The Council is considering the proposal that would require the city operations to produce net-zero Greenhouse Gases by 2030; reduce fossil fuel use by 40% by 2030 and by 70% by 2050. A major point of difference is if, and how, to produce the same goals for the larger community. The discussion will continue at the council’s regular meeting September seventh.
BEND, OR -- Bend City Councilor Sally Russell has announced her bid for re-election. Speaking on the banks of the Deschutes River, Tuesday, the four-year City Council veteran told supporters one of her key issues is the current proposed Climate Change Policy. “We have to do something that is right for Bend. That’s grounded in science and that doesn’t commit the city to funds that we don’t have.”
Russell currently serves as Mayor Pro Tem but hopes to move into the Mayor’s seat upon re-election, saying it is about time Bend had another female mayor. “It’s not only about being a woman as Mayor. It’s that I have what Bend needs right now. We need to pull our council together in different kinds of ways than we’ve seen in the last two to four years.” She was elected to Position Three in 2012.
At this time she is running unopposed.
REDMOND, OR -- When the Deschutes County Fair opens Wednesday, along with the animals, baked goods and crafts, ham radio operators will also be on display. Don Shurtleff, with the High Desert Amateur Radio Group (HIDARG), says it’s a chance "To meet some of the hams that provide critical services to public safety agencies and to the public. The hams will be on the air demonstrating how their various systems work." He adds, "The hams will be able to talk to you about disaster preparedness, and provide handouts that describe how you can obtain a ham radio license."
The HIDARG booth is directly across from the Sheep Barn, near the Bank of the Cascades Center.
LA PINE, OR -- Fire crews responded to a small brush fire on National Forest-land northeast of La Pine, Tuesday afternoon. The Paulina Fire was reported east of Highway 97, across from State Rec Road, just after 3:30.
Air and ground units quickly attacked the fire, and as of Wednesday morning, it was reportedly 53-acres in size and 30% contained.
Several campgrounds in the area were issued pre-evacuation notices. Forest Service Road 9735 is closed to accommodate firefighting activities.
BEND, OR -- An upcoming event in Bend is designed to teach Central Oregonians how to get the most out of Medicare. It’s a free workshop offered by Pacific Source Community Health Plans, aimed to people who are six to eight months from joining the Medicare system.
“It’s primarily aimed at those soon to become Medicare eligible, to help them navigate the Medicare system to help them make wise choices on Medicare coverage,” says Pacific Source's Brad Westphal. He tells KBND News the workshop will cover a number of topics, “What Medicare covers; what it Medicare doesn’t cover; what Medicare costs; options for adding extra options to your Medicare; timelines on when you need to make decisions and choices; how you sign up for Medicare.”
Other topics include what Medicare costs, options for adding extra coverage and timelines on when you need to make decisions. It takes place at the Bend Senior Center August fourth. You can RSVP at Pacific Source or the senior center.
SISTERS, OR -- Monday evening’s brush fire southeast of Sisters serves as a reminder that conditions are ripe for wildfire. "We are at a level of extreme fire danger right now, because of our fuel moistures that we’re constantly checking. To put it bluntly, we’re in the heart of fire season in Central Oregon. This is what we’ve come to expect in August and early September," says Jean Nelson Dean, with the Deschutes National Forest.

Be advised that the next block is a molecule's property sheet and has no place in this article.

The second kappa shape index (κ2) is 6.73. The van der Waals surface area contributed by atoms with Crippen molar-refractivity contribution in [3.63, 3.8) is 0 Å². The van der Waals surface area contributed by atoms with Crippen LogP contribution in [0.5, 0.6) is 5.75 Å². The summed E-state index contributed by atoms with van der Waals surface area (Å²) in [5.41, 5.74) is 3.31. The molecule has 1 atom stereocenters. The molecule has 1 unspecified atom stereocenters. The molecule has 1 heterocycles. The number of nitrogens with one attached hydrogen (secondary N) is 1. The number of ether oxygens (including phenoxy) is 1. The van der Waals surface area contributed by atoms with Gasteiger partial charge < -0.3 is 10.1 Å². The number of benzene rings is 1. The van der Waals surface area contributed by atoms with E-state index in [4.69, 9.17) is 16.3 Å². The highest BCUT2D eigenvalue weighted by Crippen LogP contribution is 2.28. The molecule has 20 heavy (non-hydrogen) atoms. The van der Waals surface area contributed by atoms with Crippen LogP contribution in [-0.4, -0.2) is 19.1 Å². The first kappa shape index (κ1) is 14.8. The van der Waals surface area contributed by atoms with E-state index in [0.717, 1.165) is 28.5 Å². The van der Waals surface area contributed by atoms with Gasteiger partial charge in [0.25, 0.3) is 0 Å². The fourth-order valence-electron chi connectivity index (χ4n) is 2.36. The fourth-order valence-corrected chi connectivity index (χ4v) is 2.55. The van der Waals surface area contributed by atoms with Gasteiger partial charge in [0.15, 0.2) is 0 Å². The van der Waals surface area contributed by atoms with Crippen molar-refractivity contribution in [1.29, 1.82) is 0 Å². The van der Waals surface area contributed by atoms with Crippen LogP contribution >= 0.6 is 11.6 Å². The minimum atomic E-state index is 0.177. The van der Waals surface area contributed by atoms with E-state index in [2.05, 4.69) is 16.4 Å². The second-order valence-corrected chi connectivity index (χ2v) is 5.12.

The Fryrear Fire was spotted shortly after 5 p.m., on BLM land on the west side of Fryrear Road. High winds and dry conditions quickly pushed it to 8.4 acres, as of Tuesday morning. Crews expect it to be fully contained by Tuesday evening. Nelson Dean tells KBND News a joint effort between crews on the ground and in the air protected homes in the Cascade Estates area. "The beauty for Deschutes County is that we have great connections between all of the structural firefighting resources from all the different communities, as well as the Federal, Oregon Department of Forestry and the Sheriff’s Department. We all work pretty close together, so the response is pretty quick mostly because we’re in constant communication. Throughout the year, we regularly work together."
Nelson Dean says that – while the cause of the Fryrear Fire is not yet known – most of the recent fires have been human caused. "It’s August. We have really dry fuels, we just need people to really take care. I want to use an example of a group of folks a week or two ago – they put water on it, they thought they’d done the right thing, they left and came back and it had burned up. It could’ve burned up their dog and their camper and a couple of other things, but we did have resources on it. They really had the best intentions. But, the thing is, when you put a fire out, it needs to be cold to the touch."
To hear our full conversation with Jean Nelson Dean visit our Podcast Page or click HERE.
PRINEVILLE, OR -- Crook County is moving ahead with plans to construct its first roundabout. A joint meeting between the Prineville City Council, County Court and the Oregon Department of Transportation takes place Tuesday, to help local officials better understand why a roundabout is needed at Tom McCall and Highway 126.
Prineville's City Engineer Eric Klann tells KBND News, "That intersection is currently failing, and this is the intersection the data centers use. If you want to get to Facebook or Apple, this is the intersection you need to go through. So, for economic development, we need to do what we can to fix that intersection so those companies and other companies in our airport industrial park can continue to grow." He adds, "Without a slated improvement, ODOT can put a moratorium on that intersection and we wouldn’t be able to allow any more growth in that area. Which isn’t what we want, we want to grow existing businesses and any other businesses that would like to come to town."